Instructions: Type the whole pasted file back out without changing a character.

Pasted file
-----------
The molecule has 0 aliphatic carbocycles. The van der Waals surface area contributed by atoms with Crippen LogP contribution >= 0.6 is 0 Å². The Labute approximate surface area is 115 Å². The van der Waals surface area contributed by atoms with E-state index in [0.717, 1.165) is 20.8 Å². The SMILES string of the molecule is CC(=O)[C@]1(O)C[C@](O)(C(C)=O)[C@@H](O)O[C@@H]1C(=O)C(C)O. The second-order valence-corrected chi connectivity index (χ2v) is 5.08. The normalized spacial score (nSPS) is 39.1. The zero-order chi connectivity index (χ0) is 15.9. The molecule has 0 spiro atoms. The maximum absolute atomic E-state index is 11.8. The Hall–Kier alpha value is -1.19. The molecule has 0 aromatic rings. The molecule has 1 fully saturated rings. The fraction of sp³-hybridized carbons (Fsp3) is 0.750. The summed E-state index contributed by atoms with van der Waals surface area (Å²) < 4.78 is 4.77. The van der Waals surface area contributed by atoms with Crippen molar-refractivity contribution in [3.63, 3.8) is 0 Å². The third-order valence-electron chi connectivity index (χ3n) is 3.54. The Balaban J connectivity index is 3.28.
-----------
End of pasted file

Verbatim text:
The molecule has 0 aliphatic carbocycles. The van der Waals surface area contributed by atoms with Crippen LogP contribution >= 0.6 is 0 Å². The Labute approximate surface area is 115 Å². The van der Waals surface area contributed by atoms with E-state index in [0.717, 1.165) is 20.8 Å². The SMILES string of the molecule is CC(=O)[C@]1(O)C[C@](O)(C(C)=O)[C@@H](O)O[C@@H]1C(=O)C(C)O. The second-order valence-corrected chi connectivity index (χ2v) is 5.08. The normalized spacial score (nSPS) is 39.1. The zero-order chi connectivity index (χ0) is 15.9. The molecule has 0 spiro atoms. The maximum absolute atomic E-state index is 11.8. The Hall–Kier alpha value is -1.19. The molecule has 0 aromatic rings. The molecule has 1 fully saturated rings. The fraction of sp³-hybridized carbons (Fsp3) is 0.750. The summed E-state index contributed by atoms with van der Waals surface area (Å²) < 4.78 is 4.77. The van der Waals surface area contributed by atoms with Crippen molar-refractivity contribution in [3.63, 3.8) is 0 Å². The third-order valence-electron chi connectivity index (χ3n) is 3.54. The Balaban J connectivity index is 3.28.